Monday, March 26, 2012

Will Geraldo Shoot Me If I Wear My Hoodie?

Gerald Michael Rivera, a Jewish kid from Brooklyn, the son of a cab driver and waitress Lillian Friedman, who changed his name to Geraldo and “went ethnic” to create a TV persona that included the infamous Al Capone vault exposé (a live hour of television devoted to discovering Capone’s much hyped secret vault contained nothing more than an empty beer bottle), admitted his comments on Trayvon Martin were “politically incorrect”. No, Gerry Rivers, they were just plain old stupid.

The once semi-respected journalist-turned-Fox News Channel commentator said Friday the hoodie worn by the unarmed black teenager when he was killed by a trigger-happy vigilante was as much responsible for his death as the man who shot him.

When I first heard this, I dismissed it as another pitiful attempt by an aging TV entertainer to capture a few headlines in the 24-hour news cycle and regain a smattering of relevance. After all, I seldom took Jerry Rivers and his brand of sensationalist journalism seriously when he was in his prime and while the Fox News Channel is the perfect outlet for someone of his caliber, I no more expect to view real news on Fox News than I expect to see a real fox stroll across the screen (the latter being far more likely).

Now, Rivera is entitled to his opinion, and far be it from me to impeach the credibility of a “journalist” fired from ABC News, dubbed by Newsweek as a “Trash TV” talk show host (Newsweek, Nov. 14, 1988, p. 78), who aired such classic fare as “Men in Lace Panties and the Women Who Love Them", lied about being at the scene of a friendly fire incident in Afghanistan when he was really 300 mile away, revealed military troop movements during the Iraq War, and currently hosts a daily radio show sandwiched between Don Imus and Rush Limbaugh. I don’t need to impeach his credibility because he has done a far better job of that than I ever could.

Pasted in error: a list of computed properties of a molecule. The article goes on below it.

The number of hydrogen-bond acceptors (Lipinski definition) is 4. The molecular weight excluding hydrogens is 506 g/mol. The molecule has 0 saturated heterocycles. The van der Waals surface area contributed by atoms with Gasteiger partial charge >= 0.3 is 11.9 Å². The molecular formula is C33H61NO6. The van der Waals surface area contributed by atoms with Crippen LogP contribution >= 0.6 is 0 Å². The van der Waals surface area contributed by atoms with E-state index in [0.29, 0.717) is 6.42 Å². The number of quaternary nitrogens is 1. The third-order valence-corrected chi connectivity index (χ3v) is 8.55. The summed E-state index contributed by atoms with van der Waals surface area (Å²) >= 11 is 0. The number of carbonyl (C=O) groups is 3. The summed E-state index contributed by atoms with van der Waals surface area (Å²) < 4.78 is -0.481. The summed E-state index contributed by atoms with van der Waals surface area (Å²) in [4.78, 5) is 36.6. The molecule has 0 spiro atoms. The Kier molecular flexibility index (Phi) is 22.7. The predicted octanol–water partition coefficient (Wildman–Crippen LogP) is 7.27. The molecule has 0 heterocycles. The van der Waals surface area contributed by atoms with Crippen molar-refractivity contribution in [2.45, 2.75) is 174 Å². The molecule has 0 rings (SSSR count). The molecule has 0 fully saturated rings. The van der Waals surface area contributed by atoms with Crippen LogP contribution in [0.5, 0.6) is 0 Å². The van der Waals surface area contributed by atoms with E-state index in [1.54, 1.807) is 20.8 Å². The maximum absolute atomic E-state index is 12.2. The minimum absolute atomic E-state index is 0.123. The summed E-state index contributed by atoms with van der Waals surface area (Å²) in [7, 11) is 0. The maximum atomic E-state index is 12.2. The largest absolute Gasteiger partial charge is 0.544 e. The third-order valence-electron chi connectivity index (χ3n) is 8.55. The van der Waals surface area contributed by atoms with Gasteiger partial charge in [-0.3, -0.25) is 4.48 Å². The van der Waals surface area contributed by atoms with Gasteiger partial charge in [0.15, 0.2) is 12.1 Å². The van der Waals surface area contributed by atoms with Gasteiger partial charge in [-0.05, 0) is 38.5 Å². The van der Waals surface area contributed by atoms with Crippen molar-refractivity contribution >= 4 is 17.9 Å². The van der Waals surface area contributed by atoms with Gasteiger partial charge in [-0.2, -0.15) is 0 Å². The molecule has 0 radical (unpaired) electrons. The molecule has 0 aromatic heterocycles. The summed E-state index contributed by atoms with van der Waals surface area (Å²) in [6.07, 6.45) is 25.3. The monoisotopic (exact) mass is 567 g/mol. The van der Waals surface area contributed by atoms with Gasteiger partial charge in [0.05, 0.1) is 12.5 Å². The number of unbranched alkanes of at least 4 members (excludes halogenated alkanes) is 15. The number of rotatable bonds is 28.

But here’s the problem. While I believe in free speech and I believe Rivera has a right to his opinion, he has a much larger platform than most of us, myself included. That means his words are guaranteed to reach a massive audience and within that audience is a subset of listeners called “low information” viewers. These are people who don’t read in-depth newspaper and magazine articles for perspective on issues, or read books or encyclopedias to learn the background and nuances of issues, instead relying on snippets of news, headlines, “talking points” by biased commentators, and the echo chamber of biased news media (be it conservative talk radio and Fox on the right, or liberal publications and MSNBC on the left) that present only one perspective and repeatedly reinforce that perspective and only that perspective.

I was at Starbucks Sunday, editing a draft of the upcoming 7th edition of Issues In Internet Law, when I got pulled into a conversation with some nearby strangers discussing the Trayvon Martin case. One was a Jewish man in his late 60s, another a Hispanic man in his 40s, and the third, a white man in his mid-30s.  Mr. 40s insisted Martin, the unarmed teen walking home from a convenience store could have been at fault instead of the armed man stalking him because “no one knows what really happened.” I pointed out, as I did in my column the other day, we have a fairly detailed timeline showing him leaving the store, on the phone for four minutes with his girlfriend (verified by both her and phone company records) and his body found by police one minute after the end of that phone call (verified by police records). But Mr. 40s, a low-information viewer, dismissed these facts because they had not appeared in his universe of limited news. He relied on headlines and generalities to form his opinions, and argued “the case is being tried in the media”, preferring the media ignore the news story… as he has. I countered I would prefer to see the case tried in a court of law, not in the media, but that it was not possible for the killer to have his day in court if the police refused to arrest him.